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Recent Case Notes & Commentary

Insufficient Evidence to Show a Common Law Trademark

The Complainants were the ‘sons and heirs” and represented the estate of the late Dr. Turkan Saylan, who was their mother and a well-known humanitarian and author in Turkey. Her prime work, for which she was honoured, was in the eradication of leprosy in Turkey. The sons were seeking transfer of three domain names all of which incorporated the name of Dr. Turkan Saylan, such as <>. The domain names reverted to either blank landing pages or to a page referencing Dr. Saylan.

As the complainants did not have a registered trademark they had to prove a common law one.

The panel discussed the general issue of personal names where it was sought to claim that they were unregistered trademarks and rightly determined that the answer to that issue would depend on the evidence adduced. The panel came to the conclusion that there was not sufficient evidence in this case to show the fame of Turkan Saylan or that her name had been used in a commercial sense. Hence the panel would not find that a common law trademark had been established.

The panel summarised that view by saying:

“The Panel is not necessarily of the opinion that commercial exploitation is the only mechanism by which an aggrieved party can successfully assert common law trademark rights under the Policy. In this case however, the Complainants have not sufficiently evidenced any alternative. With that in mind, the Complainants point out that Dr. Saylan was an author and produce links to a number of her works. What has not been evidenced, is how widespread and recognized Dr. Saylan’s works were and whether any consequent reputation has been associated with Dr. Saylan’s use of TURKAN SAYLAN in commerce. Based on the above, the Panel does not find that the Complainants have made an appropriate case with respect to evidencing that a secondary meaning has been associated to Dr. Saylan’s personal name that rises to the level of common law trademark.”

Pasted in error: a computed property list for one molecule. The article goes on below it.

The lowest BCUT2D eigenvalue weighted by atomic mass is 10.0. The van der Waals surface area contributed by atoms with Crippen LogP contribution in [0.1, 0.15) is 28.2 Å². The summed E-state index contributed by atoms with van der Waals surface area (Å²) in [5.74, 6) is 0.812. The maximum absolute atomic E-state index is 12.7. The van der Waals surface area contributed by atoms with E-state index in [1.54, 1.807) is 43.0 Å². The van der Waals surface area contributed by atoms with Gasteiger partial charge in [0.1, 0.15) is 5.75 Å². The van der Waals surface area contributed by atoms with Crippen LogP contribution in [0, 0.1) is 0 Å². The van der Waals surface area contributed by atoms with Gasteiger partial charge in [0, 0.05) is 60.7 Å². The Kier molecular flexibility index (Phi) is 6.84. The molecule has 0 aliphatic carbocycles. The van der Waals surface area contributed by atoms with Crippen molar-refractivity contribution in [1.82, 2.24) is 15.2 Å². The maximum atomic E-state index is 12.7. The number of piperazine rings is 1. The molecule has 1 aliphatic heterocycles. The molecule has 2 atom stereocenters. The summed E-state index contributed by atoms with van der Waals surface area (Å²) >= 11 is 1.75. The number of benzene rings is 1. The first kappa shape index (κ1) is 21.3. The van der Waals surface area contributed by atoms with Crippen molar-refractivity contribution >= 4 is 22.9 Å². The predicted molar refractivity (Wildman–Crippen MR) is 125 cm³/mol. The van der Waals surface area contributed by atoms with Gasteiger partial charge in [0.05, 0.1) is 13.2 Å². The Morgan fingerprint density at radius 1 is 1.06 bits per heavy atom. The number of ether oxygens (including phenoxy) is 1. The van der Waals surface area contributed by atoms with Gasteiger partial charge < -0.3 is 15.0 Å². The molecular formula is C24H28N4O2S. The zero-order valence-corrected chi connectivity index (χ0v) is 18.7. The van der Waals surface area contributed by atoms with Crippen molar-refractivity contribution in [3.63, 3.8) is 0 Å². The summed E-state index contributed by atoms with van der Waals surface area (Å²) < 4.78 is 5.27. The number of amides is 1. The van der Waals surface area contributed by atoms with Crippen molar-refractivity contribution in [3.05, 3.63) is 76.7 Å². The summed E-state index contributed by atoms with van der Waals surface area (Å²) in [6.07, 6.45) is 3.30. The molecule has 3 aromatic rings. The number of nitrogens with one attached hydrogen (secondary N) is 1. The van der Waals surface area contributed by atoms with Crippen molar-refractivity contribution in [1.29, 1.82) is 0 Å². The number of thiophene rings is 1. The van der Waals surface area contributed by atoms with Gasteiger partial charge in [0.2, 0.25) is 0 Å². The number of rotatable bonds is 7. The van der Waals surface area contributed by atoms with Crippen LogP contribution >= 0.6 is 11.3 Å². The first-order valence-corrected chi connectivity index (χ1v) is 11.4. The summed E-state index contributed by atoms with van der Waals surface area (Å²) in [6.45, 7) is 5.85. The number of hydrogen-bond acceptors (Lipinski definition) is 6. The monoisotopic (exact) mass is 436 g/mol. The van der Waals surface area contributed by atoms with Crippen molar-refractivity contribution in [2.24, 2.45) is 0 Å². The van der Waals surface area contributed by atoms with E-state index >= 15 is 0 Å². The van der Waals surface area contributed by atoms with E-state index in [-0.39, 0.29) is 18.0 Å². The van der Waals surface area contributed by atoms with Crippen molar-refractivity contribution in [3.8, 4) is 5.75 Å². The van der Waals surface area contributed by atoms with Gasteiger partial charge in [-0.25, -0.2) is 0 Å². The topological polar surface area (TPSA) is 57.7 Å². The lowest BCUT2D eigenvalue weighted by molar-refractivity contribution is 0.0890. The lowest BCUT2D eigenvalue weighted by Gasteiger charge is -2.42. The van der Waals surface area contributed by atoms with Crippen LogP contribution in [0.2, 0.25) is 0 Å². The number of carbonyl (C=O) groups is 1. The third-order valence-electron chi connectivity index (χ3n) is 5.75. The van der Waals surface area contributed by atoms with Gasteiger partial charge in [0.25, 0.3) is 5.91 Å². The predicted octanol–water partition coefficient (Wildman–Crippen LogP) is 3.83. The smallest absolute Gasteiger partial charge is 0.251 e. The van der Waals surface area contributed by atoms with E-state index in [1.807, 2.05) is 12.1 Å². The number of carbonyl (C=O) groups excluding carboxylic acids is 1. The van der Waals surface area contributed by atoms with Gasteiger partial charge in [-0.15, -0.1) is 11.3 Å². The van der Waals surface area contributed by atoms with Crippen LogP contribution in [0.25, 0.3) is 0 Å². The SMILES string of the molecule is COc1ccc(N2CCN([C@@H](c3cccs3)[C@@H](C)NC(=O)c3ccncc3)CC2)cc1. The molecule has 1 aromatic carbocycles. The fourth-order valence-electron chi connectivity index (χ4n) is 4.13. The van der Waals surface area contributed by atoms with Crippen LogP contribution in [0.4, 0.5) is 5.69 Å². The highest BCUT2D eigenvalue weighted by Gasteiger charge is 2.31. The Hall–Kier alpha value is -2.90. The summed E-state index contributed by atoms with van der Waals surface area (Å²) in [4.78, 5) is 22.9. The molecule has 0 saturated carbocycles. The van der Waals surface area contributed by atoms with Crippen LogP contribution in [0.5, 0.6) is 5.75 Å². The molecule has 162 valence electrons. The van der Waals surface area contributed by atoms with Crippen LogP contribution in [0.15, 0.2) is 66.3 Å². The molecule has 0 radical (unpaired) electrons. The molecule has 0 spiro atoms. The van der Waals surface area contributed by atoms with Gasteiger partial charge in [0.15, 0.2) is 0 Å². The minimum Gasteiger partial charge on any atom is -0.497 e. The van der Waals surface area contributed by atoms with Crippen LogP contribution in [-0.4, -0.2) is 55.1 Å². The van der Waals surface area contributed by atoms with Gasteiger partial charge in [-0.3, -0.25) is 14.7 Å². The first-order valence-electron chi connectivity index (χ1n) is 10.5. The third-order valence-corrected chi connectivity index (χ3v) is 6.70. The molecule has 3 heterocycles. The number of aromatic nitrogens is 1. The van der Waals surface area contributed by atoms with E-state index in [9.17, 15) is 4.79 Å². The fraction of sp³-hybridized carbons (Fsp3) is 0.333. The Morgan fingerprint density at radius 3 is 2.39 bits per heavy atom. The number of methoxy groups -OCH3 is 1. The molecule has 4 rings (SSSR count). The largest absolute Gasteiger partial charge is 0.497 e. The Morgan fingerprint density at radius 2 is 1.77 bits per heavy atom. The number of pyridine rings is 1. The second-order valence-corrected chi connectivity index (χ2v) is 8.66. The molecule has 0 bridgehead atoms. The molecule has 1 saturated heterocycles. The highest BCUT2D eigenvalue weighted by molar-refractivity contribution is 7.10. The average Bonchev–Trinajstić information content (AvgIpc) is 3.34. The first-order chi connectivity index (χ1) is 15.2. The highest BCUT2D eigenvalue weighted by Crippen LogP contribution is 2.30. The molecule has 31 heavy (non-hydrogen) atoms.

As had several times been pointed put in cases such as Israel Harold Asper v. Communication X Inc., (WIPO Case No. D2001-0540); Kathleen Kennedy Townsend v. B.G. Birt, (WIPO Case No. D2002-0030), fame was not enough, for: “As was stated in the Jerry Falwell case, the fact that “the complainant has acquired a certain fame in the United States is without question. However, this kind of fame is not cognizable under the Policy”. The Reverend Dr. Jerry Falwell and the Liberty Alliance v. Gary Cohen, and God.Info (WIPO Case No. D2002-0184). The Panel is of the opinion that a similar logic applies here.”

There was another warning for young players in the decision, namely that “There is no clear proof that the Complainants are the sole beneficiaries of the estate of Dr. Saylan.”

Practitioners should therefore make sure in such cases that they produce proper evidence of such standing.


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